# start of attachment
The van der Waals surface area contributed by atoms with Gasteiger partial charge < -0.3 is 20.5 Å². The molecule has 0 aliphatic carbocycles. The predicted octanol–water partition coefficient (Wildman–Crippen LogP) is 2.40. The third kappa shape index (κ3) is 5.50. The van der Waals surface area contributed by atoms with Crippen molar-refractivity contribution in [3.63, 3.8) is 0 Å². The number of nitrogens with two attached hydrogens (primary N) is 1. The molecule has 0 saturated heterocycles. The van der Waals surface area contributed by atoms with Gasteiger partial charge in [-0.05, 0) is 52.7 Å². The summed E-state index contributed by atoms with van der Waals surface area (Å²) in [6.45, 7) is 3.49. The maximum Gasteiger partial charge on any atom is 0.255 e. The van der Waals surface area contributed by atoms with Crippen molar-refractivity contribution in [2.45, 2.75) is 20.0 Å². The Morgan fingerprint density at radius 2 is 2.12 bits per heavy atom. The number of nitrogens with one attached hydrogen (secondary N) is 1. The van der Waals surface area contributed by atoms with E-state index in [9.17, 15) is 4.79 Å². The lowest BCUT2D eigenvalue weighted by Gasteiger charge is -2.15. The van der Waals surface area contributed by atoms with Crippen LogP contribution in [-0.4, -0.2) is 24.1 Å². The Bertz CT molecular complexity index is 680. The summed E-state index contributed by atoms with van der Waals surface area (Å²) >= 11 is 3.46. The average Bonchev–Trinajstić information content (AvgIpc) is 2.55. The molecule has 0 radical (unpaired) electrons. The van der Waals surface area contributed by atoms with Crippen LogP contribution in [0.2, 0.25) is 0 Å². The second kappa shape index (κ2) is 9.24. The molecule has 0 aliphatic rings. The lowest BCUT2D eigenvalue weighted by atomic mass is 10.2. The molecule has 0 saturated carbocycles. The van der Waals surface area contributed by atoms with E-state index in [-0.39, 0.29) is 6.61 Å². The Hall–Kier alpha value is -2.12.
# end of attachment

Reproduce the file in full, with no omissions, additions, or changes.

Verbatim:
The van der Waals surface area contributed by atoms with Gasteiger partial charge < -0.3 is 20.5 Å². The molecule has 0 aliphatic carbocycles. The predicted octanol–water partition coefficient (Wildman–Crippen LogP) is 2.40. The third kappa shape index (κ3) is 5.50. The van der Waals surface area contributed by atoms with Crippen molar-refractivity contribution in [3.63, 3.8) is 0 Å². The number of nitrogens with two attached hydrogens (primary N) is 1. The molecule has 0 saturated heterocycles. The van der Waals surface area contributed by atoms with Gasteiger partial charge in [-0.05, 0) is 52.7 Å². The summed E-state index contributed by atoms with van der Waals surface area (Å²) in [6.45, 7) is 3.49. The maximum Gasteiger partial charge on any atom is 0.255 e. The van der Waals surface area contributed by atoms with Crippen molar-refractivity contribution in [2.45, 2.75) is 20.0 Å². The Morgan fingerprint density at radius 2 is 2.12 bits per heavy atom. The number of nitrogens with one attached hydrogen (secondary N) is 1. The van der Waals surface area contributed by atoms with E-state index in [9.17, 15) is 4.79 Å². The lowest BCUT2D eigenvalue weighted by Gasteiger charge is -2.15. The van der Waals surface area contributed by atoms with Crippen LogP contribution in [-0.4, -0.2) is 24.1 Å². The Bertz CT molecular complexity index is 680. The summed E-state index contributed by atoms with van der Waals surface area (Å²) >= 11 is 3.46. The average Bonchev–Trinajstić information content (AvgIpc) is 2.55. The molecule has 0 radical (unpaired) electrons. The van der Waals surface area contributed by atoms with Crippen LogP contribution in [0.2, 0.25) is 0 Å². The second kappa shape index (κ2) is 9.24. The molecule has 0 aliphatic rings. The lowest BCUT2D eigenvalue weighted by atomic mass is 10.2. The molecule has 0 saturated carbocycles. The van der Waals surface area contributed by atoms with E-state index in [-0.39, 0.29) is 6.61 Å². The Hall–Kier alpha value is -2.12.